Secret Window is Entertaining and Mind-Probing

By
April 8, 2004

Mills College Weekly

Stephen King novels do not interest me. Stephen King novels
interpreted through film really do not interest me (nor do they
often interest Stephen King readers). However, Johnny Depp sweeps
viewers off their feet with his underrated ability to engage an
audience in Secret Window. Director David Koepp’s shot choices make
an otherwise cliched thriller artistically appealing, and you may
just find yourself ensnared by the film in spite of yourself.

The plot is simple enough on the outside, with a psychologically
twisted chewy middle. Johnny Depp is Morton Rainy, a popular
science fiction novelist in upstate New York. A divorcee who
refuses to sign the papers he still struggles with depression
everyday (and some hostility perhaps?). Then one creepy afternoon,
a Tennessee chicken farmer arrives at his doorstep claiming that
Rainy plagiarized his story and that he has three days to prove him
wrong “or something bad’ll happen.” Let the sinister going-ons
begin! Dead pets, mysterious noises and unexplained happenings.

Meanwhile, we get Johnny Depp’s impressive and highly comical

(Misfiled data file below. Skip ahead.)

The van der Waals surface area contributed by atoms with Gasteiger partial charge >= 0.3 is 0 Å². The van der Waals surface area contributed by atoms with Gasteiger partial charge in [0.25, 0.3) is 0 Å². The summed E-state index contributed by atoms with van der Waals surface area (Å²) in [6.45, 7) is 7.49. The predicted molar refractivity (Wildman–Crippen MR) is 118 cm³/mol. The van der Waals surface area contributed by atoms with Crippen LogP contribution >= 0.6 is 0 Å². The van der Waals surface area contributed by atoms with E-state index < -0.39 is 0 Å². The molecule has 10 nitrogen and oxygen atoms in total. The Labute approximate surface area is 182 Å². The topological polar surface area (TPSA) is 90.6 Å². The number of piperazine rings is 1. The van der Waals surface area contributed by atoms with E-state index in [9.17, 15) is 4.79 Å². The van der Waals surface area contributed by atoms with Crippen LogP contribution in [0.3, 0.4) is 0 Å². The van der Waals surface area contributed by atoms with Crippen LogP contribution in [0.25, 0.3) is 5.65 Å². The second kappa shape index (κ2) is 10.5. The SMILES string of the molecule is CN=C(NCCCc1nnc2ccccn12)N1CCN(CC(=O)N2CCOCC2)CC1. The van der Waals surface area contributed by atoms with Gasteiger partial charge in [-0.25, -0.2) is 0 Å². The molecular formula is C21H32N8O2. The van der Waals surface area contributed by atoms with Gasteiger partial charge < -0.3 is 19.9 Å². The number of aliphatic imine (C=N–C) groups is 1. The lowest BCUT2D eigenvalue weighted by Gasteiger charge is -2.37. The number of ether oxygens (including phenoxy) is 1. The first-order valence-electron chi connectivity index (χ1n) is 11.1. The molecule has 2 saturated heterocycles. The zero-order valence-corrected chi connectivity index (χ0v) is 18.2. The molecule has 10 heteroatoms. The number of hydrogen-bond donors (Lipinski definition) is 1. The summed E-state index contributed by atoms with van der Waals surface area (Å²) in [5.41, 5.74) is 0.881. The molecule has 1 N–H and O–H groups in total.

acting, and some unique shots to spice up an otherwise commonplace
thriller flick. Pay attention, in particular, to the shot that
opens the film. In one shot it takes you across a foggy lake,
around the side of a pleasant log cabin, up into a secret window,
through a warm room with rich detail, down the stairs, and then
straight through a mirror where the live action of the film begins.
It is an incredible shot. And it’s not the only unique camera angle
and shot selection in the piece.

But what will make this film better than the other Stephen
King-like thrillers out there is the story itself. All those
Stephen King readers out there, don’t you dare ruin it for your
friends. I shall try not to, but will only end by saying: this is
an entertaining, mind-probing film with very appealing acting from
everyone and an ending that’s worth the wait.


Secret Window is Entertaining and Mind-Probing was published on April 8, 2004 in Arts & Entertainment

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